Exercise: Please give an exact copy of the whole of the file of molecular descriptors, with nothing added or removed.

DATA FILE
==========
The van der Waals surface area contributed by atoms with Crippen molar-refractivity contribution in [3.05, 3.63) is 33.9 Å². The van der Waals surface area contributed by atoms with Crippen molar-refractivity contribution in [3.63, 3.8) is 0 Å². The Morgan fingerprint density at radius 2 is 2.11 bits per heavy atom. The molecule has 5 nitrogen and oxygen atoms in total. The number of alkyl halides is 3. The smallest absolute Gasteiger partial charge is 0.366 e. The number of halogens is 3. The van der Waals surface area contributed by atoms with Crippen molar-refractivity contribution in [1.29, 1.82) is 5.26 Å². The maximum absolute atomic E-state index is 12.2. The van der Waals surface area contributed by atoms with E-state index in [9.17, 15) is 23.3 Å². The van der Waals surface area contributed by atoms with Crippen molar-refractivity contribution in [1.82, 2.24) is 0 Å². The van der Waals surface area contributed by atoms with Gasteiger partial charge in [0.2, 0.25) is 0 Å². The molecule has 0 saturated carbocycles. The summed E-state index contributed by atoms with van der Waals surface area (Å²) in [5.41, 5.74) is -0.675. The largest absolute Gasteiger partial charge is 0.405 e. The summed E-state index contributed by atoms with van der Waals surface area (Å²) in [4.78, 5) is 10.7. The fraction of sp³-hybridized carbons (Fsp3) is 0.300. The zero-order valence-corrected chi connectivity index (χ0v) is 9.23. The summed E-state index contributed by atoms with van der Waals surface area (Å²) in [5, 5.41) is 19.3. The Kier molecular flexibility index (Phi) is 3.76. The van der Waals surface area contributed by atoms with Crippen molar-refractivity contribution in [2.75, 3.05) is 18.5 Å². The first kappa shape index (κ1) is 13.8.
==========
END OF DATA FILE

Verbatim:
The van der Waals surface area contributed by atoms with Crippen molar-refractivity contribution in [3.05, 3.63) is 33.9 Å². The van der Waals surface area contributed by atoms with Crippen molar-refractivity contribution in [3.63, 3.8) is 0 Å². The Morgan fingerprint density at radius 2 is 2.11 bits per heavy atom. The molecule has 5 nitrogen and oxygen atoms in total. The number of alkyl halides is 3. The smallest absolute Gasteiger partial charge is 0.366 e. The number of halogens is 3. The van der Waals surface area contributed by atoms with Crippen molar-refractivity contribution in [1.29, 1.82) is 5.26 Å². The maximum absolute atomic E-state index is 12.2. The van der Waals surface area contributed by atoms with E-state index in [9.17, 15) is 23.3 Å². The van der Waals surface area contributed by atoms with Crippen molar-refractivity contribution in [1.82, 2.24) is 0 Å². The van der Waals surface area contributed by atoms with Gasteiger partial charge in [0.2, 0.25) is 0 Å². The molecule has 0 saturated carbocycles. The summed E-state index contributed by atoms with van der Waals surface area (Å²) in [5.41, 5.74) is -0.675. The largest absolute Gasteiger partial charge is 0.405 e. The summed E-state index contributed by atoms with van der Waals surface area (Å²) in [4.78, 5) is 10.7. The fraction of sp³-hybridized carbons (Fsp3) is 0.300. The zero-order valence-corrected chi connectivity index (χ0v) is 9.23. The summed E-state index contributed by atoms with van der Waals surface area (Å²) in [5, 5.41) is 19.3. The Kier molecular flexibility index (Phi) is 3.76. The van der Waals surface area contributed by atoms with Crippen molar-refractivity contribution in [2.75, 3.05) is 18.5 Å². The first kappa shape index (κ1) is 13.8.